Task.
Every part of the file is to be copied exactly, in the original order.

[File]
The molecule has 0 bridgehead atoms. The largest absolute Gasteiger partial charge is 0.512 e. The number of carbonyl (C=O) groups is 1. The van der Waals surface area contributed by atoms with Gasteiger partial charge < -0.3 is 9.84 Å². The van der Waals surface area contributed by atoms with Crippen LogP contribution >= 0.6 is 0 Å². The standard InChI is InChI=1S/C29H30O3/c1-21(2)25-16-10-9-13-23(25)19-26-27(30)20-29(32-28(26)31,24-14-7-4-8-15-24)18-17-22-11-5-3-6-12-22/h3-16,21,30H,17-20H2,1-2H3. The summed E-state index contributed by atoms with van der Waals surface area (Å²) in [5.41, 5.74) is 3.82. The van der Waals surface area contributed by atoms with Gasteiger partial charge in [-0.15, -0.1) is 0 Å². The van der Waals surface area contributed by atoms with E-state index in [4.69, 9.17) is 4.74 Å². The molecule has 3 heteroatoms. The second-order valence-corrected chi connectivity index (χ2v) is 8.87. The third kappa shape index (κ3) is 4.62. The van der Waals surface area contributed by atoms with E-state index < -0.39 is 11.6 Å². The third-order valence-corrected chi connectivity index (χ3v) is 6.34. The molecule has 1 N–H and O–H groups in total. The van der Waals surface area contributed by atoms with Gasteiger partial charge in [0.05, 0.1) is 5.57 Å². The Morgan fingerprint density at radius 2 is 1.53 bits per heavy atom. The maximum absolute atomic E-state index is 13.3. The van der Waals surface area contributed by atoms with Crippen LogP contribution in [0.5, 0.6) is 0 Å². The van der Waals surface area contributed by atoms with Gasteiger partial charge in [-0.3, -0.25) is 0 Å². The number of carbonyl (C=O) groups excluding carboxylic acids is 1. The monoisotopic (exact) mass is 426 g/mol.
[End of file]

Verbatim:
The molecule has 0 bridgehead atoms. The largest absolute Gasteiger partial charge is 0.512 e. The number of carbonyl (C=O) groups is 1. The van der Waals surface area contributed by atoms with Gasteiger partial charge < -0.3 is 9.84 Å². The van der Waals surface area contributed by atoms with Crippen LogP contribution >= 0.6 is 0 Å². The standard InChI is InChI=1S/C29H30O3/c1-21(2)25-16-10-9-13-23(25)19-26-27(30)20-29(32-28(26)31,24-14-7-4-8-15-24)18-17-22-11-5-3-6-12-22/h3-16,21,30H,17-20H2,1-2H3. The summed E-state index contributed by atoms with van der Waals surface area (Å²) in [5.41, 5.74) is 3.82. The van der Waals surface area contributed by atoms with Gasteiger partial charge in [-0.15, -0.1) is 0 Å². The van der Waals surface area contributed by atoms with E-state index in [4.69, 9.17) is 4.74 Å². The molecule has 3 heteroatoms. The second-order valence-corrected chi connectivity index (χ2v) is 8.87. The third kappa shape index (κ3) is 4.62. The van der Waals surface area contributed by atoms with E-state index < -0.39 is 11.6 Å². The third-order valence-corrected chi connectivity index (χ3v) is 6.34. The molecule has 1 N–H and O–H groups in total. The van der Waals surface area contributed by atoms with Gasteiger partial charge in [0.05, 0.1) is 5.57 Å². The Morgan fingerprint density at radius 2 is 1.53 bits per heavy atom. The maximum absolute atomic E-state index is 13.3. The van der Waals surface area contributed by atoms with Crippen LogP contribution in [0.5, 0.6) is 0 Å². The van der Waals surface area contributed by atoms with Gasteiger partial charge in [-0.3, -0.25) is 0 Å². The number of carbonyl (C=O) groups excluding carboxylic acids is 1. The monoisotopic (exact) mass is 426 g/mol.